The way their birth unfolds will stay with your client forever. It will be a memory imprinted on their hearts and minds always, and it can influence and impact them emotionally and physically in large and small ways.
For many of our clients, a cesarean birth is good and necessary and they are at peace with having subsequent births in the same manner. However, many people experience a sense of loss when giving birth via cesarean, especially when they had envisioned and worked to prepare for a vaginal birth. When this happens many of them eagerly work toward preparing for a vaginal birth after cesarean (VBAC) for their next birth(s). As doulas we can be an integral part in helping our clients be prepared and empowered.
Depending on the circumstances of their first cesarean, the way your client should prepare for labor for a VBAC can vary. As with any pregnancy and birth, there are so many factors that contribute to the experience: client relationship with their partner and family, client’s self-esteem, client’s relationship with their provider, physical health factors, mental health factors, and more. These coupled with how their first birth progressed and ultimately finished should all be taken into account when approaching and preparing for VBAC.
Planned for vaginal, labored for hours, ended in unplanned cesarean. In this situation, your client may be extremely versed in what to expect with a vaginal birth. They may have done lots of prenatal education and worked with you (or on their own) to practice coping strategies which they then used during labor. Due to unforeseen circumstances, after all that laboring, a cesarean was the way they gave birth. For this type of client, reviewing how they labored before and tweaking what worked and what wasn’t as helpful is a great starting point. Assessing the circumstances surrounding the need for a Cesarean and encouraging your client to talk with their provider about this is vital. As always, your emotional and practical support will be key as well.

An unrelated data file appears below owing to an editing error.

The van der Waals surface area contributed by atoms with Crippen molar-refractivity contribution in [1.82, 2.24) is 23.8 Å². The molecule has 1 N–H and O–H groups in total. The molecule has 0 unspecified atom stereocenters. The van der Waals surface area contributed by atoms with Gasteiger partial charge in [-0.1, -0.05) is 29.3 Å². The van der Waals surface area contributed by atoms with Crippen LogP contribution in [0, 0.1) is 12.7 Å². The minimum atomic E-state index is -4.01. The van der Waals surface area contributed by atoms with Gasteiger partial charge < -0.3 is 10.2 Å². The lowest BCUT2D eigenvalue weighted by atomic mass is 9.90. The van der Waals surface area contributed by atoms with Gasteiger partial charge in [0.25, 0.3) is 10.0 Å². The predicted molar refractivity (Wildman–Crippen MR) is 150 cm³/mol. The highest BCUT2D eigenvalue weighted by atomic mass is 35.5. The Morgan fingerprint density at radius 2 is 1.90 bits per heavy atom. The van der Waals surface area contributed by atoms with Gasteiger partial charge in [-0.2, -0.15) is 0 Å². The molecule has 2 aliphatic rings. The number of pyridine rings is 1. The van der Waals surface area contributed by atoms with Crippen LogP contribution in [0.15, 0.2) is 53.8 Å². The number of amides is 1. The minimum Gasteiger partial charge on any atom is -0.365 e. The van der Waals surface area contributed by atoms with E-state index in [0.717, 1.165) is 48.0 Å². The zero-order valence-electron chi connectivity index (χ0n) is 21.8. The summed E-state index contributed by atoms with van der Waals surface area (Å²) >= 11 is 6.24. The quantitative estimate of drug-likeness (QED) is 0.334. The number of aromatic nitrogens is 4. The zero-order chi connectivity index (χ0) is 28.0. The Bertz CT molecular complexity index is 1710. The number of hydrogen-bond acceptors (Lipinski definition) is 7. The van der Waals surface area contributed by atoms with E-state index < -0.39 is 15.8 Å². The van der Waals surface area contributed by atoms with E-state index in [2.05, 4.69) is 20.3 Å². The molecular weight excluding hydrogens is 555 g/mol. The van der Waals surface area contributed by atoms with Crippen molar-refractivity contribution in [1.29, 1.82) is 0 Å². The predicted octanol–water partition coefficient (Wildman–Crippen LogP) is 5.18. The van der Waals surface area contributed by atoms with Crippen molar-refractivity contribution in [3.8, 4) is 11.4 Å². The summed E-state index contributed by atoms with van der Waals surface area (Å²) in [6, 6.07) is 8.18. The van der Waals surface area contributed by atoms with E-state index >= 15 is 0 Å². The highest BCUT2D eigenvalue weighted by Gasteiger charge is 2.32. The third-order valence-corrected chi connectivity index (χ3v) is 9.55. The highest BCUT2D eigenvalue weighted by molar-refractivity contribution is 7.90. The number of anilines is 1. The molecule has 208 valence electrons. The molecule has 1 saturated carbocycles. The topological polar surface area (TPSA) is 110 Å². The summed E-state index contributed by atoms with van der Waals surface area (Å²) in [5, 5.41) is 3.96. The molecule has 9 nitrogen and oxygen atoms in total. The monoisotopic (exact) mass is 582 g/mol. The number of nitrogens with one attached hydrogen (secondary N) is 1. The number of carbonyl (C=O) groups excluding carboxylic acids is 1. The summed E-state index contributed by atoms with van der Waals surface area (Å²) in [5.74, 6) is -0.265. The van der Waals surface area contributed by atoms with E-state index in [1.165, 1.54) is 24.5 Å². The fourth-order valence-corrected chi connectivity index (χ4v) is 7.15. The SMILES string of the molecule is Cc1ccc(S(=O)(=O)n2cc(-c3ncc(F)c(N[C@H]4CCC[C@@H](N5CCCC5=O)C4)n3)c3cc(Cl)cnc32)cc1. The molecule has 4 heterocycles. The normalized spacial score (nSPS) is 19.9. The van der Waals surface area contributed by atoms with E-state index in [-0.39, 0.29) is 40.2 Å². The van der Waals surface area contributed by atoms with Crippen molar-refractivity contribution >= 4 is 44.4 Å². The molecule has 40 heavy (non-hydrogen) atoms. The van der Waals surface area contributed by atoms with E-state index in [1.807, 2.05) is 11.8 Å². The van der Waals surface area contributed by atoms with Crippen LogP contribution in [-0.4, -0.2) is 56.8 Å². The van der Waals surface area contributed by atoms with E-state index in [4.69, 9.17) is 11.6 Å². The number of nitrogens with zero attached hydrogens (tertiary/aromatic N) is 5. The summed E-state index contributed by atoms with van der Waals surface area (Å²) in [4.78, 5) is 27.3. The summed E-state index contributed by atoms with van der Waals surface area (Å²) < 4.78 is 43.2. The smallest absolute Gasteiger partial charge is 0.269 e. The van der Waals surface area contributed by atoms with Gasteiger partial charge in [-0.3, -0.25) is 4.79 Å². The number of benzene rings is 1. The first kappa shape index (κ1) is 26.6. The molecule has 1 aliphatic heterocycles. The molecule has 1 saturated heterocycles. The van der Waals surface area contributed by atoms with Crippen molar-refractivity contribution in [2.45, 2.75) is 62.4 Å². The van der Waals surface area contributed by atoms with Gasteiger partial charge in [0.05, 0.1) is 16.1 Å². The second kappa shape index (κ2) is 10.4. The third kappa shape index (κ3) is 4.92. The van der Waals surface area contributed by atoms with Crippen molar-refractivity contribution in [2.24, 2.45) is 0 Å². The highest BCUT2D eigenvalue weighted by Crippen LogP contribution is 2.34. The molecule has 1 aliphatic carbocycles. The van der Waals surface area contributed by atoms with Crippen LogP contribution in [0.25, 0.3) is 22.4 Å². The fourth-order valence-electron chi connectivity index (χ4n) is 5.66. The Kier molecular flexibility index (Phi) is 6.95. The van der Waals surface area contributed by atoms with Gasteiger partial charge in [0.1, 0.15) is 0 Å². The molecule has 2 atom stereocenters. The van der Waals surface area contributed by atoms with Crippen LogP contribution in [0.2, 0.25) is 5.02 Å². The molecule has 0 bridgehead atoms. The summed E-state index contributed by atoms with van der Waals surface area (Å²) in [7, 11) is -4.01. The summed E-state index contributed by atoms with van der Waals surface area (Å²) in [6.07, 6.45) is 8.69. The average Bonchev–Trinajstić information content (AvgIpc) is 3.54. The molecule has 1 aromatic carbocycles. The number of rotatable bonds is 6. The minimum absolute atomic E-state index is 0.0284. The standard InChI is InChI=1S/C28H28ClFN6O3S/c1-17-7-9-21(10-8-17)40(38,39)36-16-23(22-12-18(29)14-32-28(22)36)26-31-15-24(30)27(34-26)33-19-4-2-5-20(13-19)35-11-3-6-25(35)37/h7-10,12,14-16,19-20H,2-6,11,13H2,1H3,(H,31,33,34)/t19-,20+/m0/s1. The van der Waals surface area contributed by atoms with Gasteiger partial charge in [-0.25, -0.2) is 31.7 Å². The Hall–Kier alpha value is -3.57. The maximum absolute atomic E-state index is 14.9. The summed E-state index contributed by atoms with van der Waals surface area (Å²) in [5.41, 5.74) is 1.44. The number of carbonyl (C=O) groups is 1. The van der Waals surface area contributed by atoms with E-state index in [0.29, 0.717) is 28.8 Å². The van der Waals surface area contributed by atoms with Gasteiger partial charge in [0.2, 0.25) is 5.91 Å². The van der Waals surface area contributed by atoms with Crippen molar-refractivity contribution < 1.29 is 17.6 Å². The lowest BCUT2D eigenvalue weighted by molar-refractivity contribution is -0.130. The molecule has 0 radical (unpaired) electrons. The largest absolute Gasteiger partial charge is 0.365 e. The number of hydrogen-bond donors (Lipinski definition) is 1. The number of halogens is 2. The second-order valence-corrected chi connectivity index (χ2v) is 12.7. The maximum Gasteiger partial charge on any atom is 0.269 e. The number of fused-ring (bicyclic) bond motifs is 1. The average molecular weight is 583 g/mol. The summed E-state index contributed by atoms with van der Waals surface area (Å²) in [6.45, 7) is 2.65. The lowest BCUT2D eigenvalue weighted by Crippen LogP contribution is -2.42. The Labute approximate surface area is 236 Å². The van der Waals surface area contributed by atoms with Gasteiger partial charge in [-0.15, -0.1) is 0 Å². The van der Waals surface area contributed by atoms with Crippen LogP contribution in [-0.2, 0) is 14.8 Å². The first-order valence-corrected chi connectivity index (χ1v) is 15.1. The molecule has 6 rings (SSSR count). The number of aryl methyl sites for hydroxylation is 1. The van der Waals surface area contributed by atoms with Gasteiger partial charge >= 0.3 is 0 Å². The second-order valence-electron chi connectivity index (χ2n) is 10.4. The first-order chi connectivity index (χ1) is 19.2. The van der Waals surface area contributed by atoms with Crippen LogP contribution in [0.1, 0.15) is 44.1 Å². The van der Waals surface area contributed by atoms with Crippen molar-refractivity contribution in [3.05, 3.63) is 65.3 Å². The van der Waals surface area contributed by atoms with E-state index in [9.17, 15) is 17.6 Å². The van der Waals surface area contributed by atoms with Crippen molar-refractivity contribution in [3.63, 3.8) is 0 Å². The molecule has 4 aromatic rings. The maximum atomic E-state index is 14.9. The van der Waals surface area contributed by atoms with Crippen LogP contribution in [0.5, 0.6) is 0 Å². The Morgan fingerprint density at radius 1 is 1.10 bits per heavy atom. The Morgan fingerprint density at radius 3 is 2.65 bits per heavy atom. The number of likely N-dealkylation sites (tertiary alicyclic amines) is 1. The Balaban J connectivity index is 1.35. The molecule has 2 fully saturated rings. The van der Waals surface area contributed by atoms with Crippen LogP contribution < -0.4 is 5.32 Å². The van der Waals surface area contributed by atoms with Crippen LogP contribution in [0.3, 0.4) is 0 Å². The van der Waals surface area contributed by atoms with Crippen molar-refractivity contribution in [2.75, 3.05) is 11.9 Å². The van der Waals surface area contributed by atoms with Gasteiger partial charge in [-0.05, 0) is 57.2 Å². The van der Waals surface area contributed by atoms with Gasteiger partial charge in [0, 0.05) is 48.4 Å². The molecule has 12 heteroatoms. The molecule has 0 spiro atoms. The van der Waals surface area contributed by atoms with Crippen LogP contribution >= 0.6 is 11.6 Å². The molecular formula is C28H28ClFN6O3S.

Planned for vaginal, labored for hours, ended in emergency cesarean. This can be difficult. With a legitimate emergency situation, your client may have lingering fears and anxiety because of what they experienced. Not everyone does so don’t assume this, but be prepared to discuss this with your client and help them work through it as best as you are able to (recognizing that deep emotional issues require more than what our scope as doulas encompass). To prepare for a VBAC, your client must have a high level of trust with the provider, and needs to have open conversations regarding the reasons the emergency cesarean was necessary and what they can do together to avoid repeating that situation. Sometimes there are things that can be controlled (for example, diet and medication) and sometimes there are things that happen during labor that no one can change. Reviewing these areas with your client is important.
Planned for and had a cesarean birth. Generally, people who give birth via planned cesarean usually plan for the same for subsequent babies. However you could encounter a client who wants a VBAC due to complications from the cesarean, a difficult recovery, or other reasons. In this case, extensive prenatal education and birth preparation is a good idea, especially if your client didn’t do much of this in the earlier pregnancy. For someone who has never labored before, you’ll want to make sure to explain the general progression of labor, coping methods, and how you will support them throughout.
Clients who have had cesareans may feel a wide variety of emotions. They may feel upset, regretful, angry, sad, or even grieved that they didn’t give birth in the way they wanted. They may feel resigned, understanding, and have a level of acceptance for the way their baby was born. They may feel thankful that in their emergency situation, a cesarean saved their baby or themselves or both. It is important not to project one’s own views of cesarean onto our clients. We can impact their thinking and unwittingly discourage them if our opinions are very different from their experiences. We can best support our clients when we remember that we are there to encourage and educate them in their present circumstances, while keeping the past in mind but not dwelling on it.